[LINUX] Read all the contents of proc / [pid] ~ from attr to cpuset ~


I would appreciate it if you could read the details in Read all the contents of proc / [pid].

# sleep 365d > /dev/null &
[1] 3792

# ls /proc/3792
attr             cwd       map_files   oom_adj        schedstat  task
autogroup        environ   maps        oom_score      sessionid  timers
auxv             exe       mem         oom_score_adj  setgroups  uid_map
cgroup           fd        mountinfo   pagemap        smaps      wchan
clear_refs       fdinfo    mounts      patch_state    stack
cmdline          gid_map   mountstats  personality    stat
comm             io        net         projid_map     statm
coredump_filter  limits    ns          root           status
cpuset           loginuid  numa_maps   sched          syscall

# cd /proc/3792


# ls attr/
current  exec  fscreate  keycreate  prev  sockcreate
# cat current
# cat prev

It was an empty file except for current and prev. Upon examination, these files seem to be referenced by SELinux features. In Linux, you can manage read, write, and execute permissions for files and directories with a function called permissions, and an extension of that is a function called SELinux. It seems that it is managed by the value of SELinux context instead of permission.

It seems that current describes the SELinux context of this process itself, and prev describes the SELinux context of the immediately executed process. (It is not well understood) The SELinux context set in the file created by this process seems to be written in ʻexec, Since / proc / 3792 / exec` this time is an empty file, it seems to be created with the default value.

You can check the default value here.

# semanage login -l

Login Name           SELinux User         MLS/MCS Range        Service

__default__          unconfined_u         s0-s0:c0.c1023       *
root                 unconfined_u         s0-s0:c0.c1023       *
system_u             system_u             s0-s0:c0.c1023       *

I will study SELinux in the future.


# cat autogroup
/autogroup-401 nice 0

It seems that the value used by the CPU for scheduling is described.


# ll | grep auxv
-r--------. 1 root root 0 Jan 12 05:09 auxv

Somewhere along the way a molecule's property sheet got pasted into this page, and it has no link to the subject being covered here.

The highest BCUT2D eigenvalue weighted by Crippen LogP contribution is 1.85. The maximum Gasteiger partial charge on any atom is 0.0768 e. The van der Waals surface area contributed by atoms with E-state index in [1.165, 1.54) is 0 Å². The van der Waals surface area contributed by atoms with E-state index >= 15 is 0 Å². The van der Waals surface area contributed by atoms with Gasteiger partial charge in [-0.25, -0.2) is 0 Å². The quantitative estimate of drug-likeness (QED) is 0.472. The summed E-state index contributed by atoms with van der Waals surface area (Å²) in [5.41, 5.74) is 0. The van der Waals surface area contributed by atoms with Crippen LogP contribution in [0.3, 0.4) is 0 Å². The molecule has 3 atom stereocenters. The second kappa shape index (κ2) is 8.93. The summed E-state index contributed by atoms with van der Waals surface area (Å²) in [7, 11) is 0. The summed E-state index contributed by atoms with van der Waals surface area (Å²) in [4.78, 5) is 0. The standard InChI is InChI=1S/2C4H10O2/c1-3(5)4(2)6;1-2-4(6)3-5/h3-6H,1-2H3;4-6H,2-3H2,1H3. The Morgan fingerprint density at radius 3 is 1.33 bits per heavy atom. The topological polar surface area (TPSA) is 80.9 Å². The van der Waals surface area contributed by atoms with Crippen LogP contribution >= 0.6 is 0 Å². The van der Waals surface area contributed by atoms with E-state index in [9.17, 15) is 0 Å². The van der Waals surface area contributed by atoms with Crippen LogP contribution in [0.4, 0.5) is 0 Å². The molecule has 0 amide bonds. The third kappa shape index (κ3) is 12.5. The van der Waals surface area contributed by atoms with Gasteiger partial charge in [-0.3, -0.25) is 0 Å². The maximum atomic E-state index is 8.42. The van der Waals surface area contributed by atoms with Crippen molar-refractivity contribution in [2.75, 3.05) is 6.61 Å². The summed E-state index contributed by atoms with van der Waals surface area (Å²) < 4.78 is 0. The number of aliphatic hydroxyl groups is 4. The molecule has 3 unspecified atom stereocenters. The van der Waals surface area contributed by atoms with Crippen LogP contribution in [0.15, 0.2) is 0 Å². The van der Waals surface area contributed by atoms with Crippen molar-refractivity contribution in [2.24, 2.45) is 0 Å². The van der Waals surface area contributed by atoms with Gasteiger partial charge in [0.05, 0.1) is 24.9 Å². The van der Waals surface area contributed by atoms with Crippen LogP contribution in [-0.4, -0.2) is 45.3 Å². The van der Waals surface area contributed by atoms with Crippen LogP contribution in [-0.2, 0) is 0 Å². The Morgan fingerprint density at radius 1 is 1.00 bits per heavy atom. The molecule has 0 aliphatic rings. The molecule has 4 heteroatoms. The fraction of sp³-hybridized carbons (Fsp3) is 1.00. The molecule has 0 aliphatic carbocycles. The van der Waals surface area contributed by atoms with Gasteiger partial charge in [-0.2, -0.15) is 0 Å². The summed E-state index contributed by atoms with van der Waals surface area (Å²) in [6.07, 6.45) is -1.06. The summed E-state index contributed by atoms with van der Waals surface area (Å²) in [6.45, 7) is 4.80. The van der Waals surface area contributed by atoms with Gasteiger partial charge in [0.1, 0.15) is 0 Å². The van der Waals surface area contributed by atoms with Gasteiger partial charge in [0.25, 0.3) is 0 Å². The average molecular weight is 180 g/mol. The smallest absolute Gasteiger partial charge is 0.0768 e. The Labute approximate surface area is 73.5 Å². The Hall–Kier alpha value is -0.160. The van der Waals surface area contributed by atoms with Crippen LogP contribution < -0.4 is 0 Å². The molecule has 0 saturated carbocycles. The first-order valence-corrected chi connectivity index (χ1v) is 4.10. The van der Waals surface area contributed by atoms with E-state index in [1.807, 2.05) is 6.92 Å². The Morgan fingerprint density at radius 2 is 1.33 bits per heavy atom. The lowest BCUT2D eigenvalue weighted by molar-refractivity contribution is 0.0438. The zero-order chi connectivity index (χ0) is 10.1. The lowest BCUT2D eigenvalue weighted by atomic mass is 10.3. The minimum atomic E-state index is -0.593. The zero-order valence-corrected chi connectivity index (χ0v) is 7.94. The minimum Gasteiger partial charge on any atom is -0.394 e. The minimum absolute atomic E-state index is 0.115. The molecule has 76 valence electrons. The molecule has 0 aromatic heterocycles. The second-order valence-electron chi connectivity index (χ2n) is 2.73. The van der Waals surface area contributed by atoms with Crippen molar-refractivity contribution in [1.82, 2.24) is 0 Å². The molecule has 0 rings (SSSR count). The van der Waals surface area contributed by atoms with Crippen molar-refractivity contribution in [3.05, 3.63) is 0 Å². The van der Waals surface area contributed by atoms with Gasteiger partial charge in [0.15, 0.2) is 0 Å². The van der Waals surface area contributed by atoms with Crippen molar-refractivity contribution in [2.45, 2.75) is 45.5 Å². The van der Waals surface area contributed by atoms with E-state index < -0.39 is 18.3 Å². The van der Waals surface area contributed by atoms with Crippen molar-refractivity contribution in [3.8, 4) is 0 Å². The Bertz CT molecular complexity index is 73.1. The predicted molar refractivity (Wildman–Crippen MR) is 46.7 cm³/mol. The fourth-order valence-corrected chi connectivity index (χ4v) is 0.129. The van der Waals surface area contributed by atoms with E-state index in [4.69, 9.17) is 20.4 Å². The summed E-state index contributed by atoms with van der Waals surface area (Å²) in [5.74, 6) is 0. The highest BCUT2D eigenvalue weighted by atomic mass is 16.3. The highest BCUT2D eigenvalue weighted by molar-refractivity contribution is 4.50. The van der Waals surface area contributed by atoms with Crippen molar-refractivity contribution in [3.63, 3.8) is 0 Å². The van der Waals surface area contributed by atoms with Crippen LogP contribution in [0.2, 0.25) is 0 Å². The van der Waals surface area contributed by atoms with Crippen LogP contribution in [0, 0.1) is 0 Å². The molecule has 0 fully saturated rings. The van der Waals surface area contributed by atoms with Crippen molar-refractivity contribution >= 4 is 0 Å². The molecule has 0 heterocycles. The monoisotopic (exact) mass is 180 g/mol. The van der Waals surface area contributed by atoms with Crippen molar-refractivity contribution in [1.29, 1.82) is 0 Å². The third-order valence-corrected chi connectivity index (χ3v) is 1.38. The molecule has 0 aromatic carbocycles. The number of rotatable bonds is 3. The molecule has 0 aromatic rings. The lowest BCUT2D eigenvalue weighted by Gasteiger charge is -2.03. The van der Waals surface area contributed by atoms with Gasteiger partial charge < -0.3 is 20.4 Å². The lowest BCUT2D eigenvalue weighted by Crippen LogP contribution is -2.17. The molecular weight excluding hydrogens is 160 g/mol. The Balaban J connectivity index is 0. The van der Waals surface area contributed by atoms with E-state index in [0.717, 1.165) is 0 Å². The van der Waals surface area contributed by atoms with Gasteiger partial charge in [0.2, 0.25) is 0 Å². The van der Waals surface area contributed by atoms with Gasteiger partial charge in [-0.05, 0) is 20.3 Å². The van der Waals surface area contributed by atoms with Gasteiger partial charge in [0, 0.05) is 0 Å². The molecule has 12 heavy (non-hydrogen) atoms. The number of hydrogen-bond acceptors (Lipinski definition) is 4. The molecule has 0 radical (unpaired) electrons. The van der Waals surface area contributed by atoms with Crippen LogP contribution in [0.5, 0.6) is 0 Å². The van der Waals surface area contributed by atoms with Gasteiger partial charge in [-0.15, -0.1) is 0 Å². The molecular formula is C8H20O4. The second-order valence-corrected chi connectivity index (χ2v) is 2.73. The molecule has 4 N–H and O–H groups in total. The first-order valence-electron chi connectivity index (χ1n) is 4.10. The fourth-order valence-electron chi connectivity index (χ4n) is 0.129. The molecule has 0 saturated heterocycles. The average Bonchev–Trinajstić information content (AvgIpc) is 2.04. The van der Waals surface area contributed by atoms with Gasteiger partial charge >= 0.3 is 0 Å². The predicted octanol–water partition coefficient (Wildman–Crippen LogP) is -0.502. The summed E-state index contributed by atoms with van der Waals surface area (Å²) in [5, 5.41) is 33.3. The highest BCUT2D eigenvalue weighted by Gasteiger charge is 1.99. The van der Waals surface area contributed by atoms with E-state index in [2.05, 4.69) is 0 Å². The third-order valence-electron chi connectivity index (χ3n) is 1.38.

# cat auxv
! Temple
     [email protected]@Awa d

捐  beef ゚  class P  sucking

# od -x auxv
0000000 0021 0000 0000 0000 0000 9fbb 7fff 0000
0000020 0010 0000 0000 0000 fbff 1f8b 0000 0000
0000040 0006 0000 0000 0000 1000 0000 0000 0000
0000060 0011 0000 0000 0000 0064 0000 0000 0000
0000100 0003 0000 0000 0000 0040 0040 0000 0000
0000120 0004 0000 0000 0000 0038 0000 0000 0000

Contains ELF interpreter information passed to the process at run time. http://surf.ml.seikei.ac.jp/~nakano/JMwww/html/LDP_man-pages/man5/proc.5.html

And that. It seems that auxv is an auxiliary vector. I tried ʻodandhexdump, but I couldn't understand it because of the enumeration of numbers. Even if you hit file aux v, it will be displayed as ./auxv: empty`, probably because it is a special file. It seems that the purpose is to read through some function.

It seems that the executable file has a format called ELF. It seems that the header information is described. I didn't know how to fix the garbled characters.


# cat cgroup

cgroup is a feature that allows you to set limits on processes. It seems that you can set the CPU usage rate and the upper limit of memory in detail. Upward compatible with autogroup. From left: Hierarchy ID number: Set of subsystems associated with the hierarchy: Control group in the hierarchy to which the process belongs That's right. Study required.


# cat clear_refs
cat: clear_refs: Invalid argument

I got angry when I cated.

# ll clear_refs
--w-------. 1 root root 0 Jan 11 06:40 clear_refs

I had only write privileges with root privileges. I opened it with vi clear_refs but it was an empty file. Refer to when measuring memory? It seems. I didn't understand too much.


If the permissions are only for writing, such as -w -------, It is intended to do something by writing data to that file.

I received a comment. It seems that some operation is performed through this file. I want to be able to read the source code of the kernel? CentOS ?. cmdline

# cat cmdline

# tr \\0 _ < cmdline

The command executed when the process started. It seems that arguments (such as ls -l) are also displayed. The delimiter was \ 0 (NULL).


# cat comm

The command name displayed by ps -c.


# cat coredump_filter

It seems that it is a bit filter setting of the error that is thrown when the process terminates abnormally. I don't know what mask each 00000033 is.


# cat cpuset

It seems to be referenced by cgroup. I searched a lot, but I'm sorry.


There were too many things I didn't understand. I'm worried if the article I tweet is meaningful if I don't understand it. In the first place, there were many contents such as "Is this item used now ...?", And I could not distinguish it. I definitely want to hold down the cgroup.


http://blue-9.hatenadiary.com/entry/2017/03/14/212929 http://www.usupi.org/sysad/024.html http://man7.org/linux/man-pages/man5/proc.5.html https://www.atmarkit.co.jp/flinux/rensai/watch2007/watch10a.html https://access.redhat.com/documentation/ja-jp/red_hat_enterprise_linux/6/html/resource_management_guide/sec-cpuset https://blog.goo.ne.jp/tell14/e/d03e57fbe77a73f7991da7016824cfbf http://manpages.ubuntu.com/manpages/bionic/ja/man5/proc.5.html

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